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Wind Stories (Plume Contemporary Fiction) download ebook

by Leigh Allison Wilson

Wind Stories (Plume Contemporary Fiction) download ebook
Leigh Allison Wilson
Plume (April 30, 1990)
256 pages
1997 kb
1691 kb
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Stories deal with a fifteen-year-old girl leaving her childhood home, a woman who lives to shoot pool, and a lonely woman who encounters a brutal neighbor.

Stories deal with a fifteen-year-old girl leaving her childhood home, a woman who lives to shoot pool, and a lonely woman who encounters a brutal neighbor. ISBN13: 9780452263833. Release Date: April 1990.

Leigh Allison Wilson. 1 2 3 4 5. Want to Read. Are you sure you want to remove Wind stories from your list? Wind stories. by Leigh Allison Wilson.

Impending disaster and/or deliverance are always just around the corner in Leigh Allison Wilson's short story minimasterpieces. A collection of stunning impact, suffused with humanity, sadness, humor, and the cold romance of isolation.

By (author) Leigh Allison Wilson. AbeBooks may have this title (opens in new window).

A new collection of twenty-five short stories from one of America's preeminent literary figures once again reveals the darkness. Series: Contemporary Fiction, Plume. Paperback: 416 pages. Publisher: Plume (August 1, 1992).

Loss, dislocation, ahandonment-such are the sorrows in Wilson's moving fiction, plain-feeling stories in which regular people hazard ruin and doom, the ordinary risks of the heart. This Flannery O'Connor Award winner (for her first book, From the Bottom Up, 1983) here exorcises that ghost when the smart-talking narrator of ""Masse"" cracks, ""a good man wasn't hard to find if you were looking for one,"" and, of course, she isn't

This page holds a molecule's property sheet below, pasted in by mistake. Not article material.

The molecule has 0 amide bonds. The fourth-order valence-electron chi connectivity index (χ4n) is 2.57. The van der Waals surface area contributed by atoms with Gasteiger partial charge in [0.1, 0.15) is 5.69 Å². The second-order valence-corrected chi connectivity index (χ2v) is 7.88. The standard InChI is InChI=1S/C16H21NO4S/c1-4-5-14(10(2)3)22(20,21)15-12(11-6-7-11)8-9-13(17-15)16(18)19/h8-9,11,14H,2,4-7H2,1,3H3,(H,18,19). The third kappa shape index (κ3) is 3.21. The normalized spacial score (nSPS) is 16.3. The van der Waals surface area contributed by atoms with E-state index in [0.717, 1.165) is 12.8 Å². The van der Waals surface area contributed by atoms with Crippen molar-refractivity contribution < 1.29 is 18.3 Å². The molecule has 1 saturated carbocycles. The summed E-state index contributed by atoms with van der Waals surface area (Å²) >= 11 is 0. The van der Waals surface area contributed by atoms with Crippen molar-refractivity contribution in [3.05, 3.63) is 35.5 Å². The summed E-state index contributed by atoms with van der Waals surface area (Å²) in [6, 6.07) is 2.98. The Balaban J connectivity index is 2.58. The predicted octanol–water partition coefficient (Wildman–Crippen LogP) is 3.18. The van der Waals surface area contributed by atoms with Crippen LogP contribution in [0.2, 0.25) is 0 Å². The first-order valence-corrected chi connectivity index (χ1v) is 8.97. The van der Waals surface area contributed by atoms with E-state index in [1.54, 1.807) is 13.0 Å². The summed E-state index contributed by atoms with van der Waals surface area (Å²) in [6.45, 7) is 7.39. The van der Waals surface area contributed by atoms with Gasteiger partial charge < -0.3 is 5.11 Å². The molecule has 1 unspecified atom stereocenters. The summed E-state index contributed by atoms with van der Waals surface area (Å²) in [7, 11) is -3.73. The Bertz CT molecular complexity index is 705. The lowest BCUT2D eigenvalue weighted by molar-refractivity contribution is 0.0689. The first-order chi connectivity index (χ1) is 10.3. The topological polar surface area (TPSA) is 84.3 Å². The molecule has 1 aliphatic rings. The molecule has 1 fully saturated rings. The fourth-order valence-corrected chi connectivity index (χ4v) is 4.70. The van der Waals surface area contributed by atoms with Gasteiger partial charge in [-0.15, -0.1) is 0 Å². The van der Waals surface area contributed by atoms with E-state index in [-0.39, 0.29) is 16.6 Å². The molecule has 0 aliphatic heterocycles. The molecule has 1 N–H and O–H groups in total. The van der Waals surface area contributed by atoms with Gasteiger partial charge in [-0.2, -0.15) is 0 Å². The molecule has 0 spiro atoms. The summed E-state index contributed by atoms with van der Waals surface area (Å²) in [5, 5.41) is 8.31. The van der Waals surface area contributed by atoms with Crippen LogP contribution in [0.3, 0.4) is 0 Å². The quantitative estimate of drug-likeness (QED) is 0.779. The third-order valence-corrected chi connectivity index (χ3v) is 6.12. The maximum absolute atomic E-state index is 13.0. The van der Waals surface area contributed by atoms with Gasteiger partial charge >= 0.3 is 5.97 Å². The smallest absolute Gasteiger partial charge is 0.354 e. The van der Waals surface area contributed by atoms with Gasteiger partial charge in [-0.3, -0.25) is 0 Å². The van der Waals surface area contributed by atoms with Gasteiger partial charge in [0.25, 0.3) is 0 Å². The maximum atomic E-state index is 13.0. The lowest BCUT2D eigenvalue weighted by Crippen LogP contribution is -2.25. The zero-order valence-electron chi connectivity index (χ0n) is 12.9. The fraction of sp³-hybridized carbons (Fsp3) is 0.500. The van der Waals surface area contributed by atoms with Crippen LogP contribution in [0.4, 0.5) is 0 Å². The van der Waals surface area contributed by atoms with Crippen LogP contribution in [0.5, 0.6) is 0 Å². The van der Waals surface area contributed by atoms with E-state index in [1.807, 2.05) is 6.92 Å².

LEIGH ALLISON WILSON is a professor in the Department of English and Creative . Her second book, Wind, was published in 1989 Leigh Allison Wilson is a very talented short-story teller.

LEIGH ALLISON WILSON is a professor in the Department of English and Creative Writing at Oswego State University, Oswego, New York. Her second book, Wind, was published in 1989. Leigh Allison Wilson is a very talented short-story teller. She cares with gentle sadness for her curious Southerners, and she paints them with vivid rue. Her talent is striking, her first book superb and successful.

WIND: Stories, by Leigh Allison Wilson. Set in upstate New York, Leigh Allison Wilson's second collection of short stories is about lost souls wandering through a world where nothing much makes sense. 'While the hard-edged, unembellished Oz that she dares to dream is a land we may not eagerly enter, it is also one we cannot easily leave,'' Jennifer Krauss said here last year. Spark plots like no other writer of fiction, with the possible exception of Agatha Christie,'' Robert Plunket said here in 1988. 'The result is her most delightful novel in years. Avon has also republished two other Muriel Spark novels. Leigh Allison Wilson, (born October 23, 1957) is an award-winning American short story writer, and teacher. Leigh Wilson redirects here. For those of a similar name, see Lee Wilson (disambiguation). Leigh Allison Wilson. Her story "Bullhead" was read on National Public Radio in 2008. ISBN 978-0-688-08111-9. "Leigh Allison Wilson".

Stories deal with a fifteen-year-old girl leaving her childhood home, a woman who lives to shoot pool, and a lonely woman who encounters a brutal neighbor
  • Sironynyr
I loved each of these stories. I loved the way the voices seem so plainspoken yet have so much intelligence under the surface. Even the cadence of their thoughts is all their own. The characters draw you in intimately though a muddle of emotions as impossible to sort out as life itself. But, it's all planned. You can't see the notations, but everything moves at the precise moment it needs to in the precise direction it needs to in a perfectly operating, beautiful organic machine. Even the digressions aren't digressions, I really can't describe it right. I wanted to applaud when I got to the end of the title story in particular, but the characters and the author wouldn't have been able to hear me. My wife would have, but she would have just rolled her eyes like she usually does. Anyway, these are stellar stories.
  • ME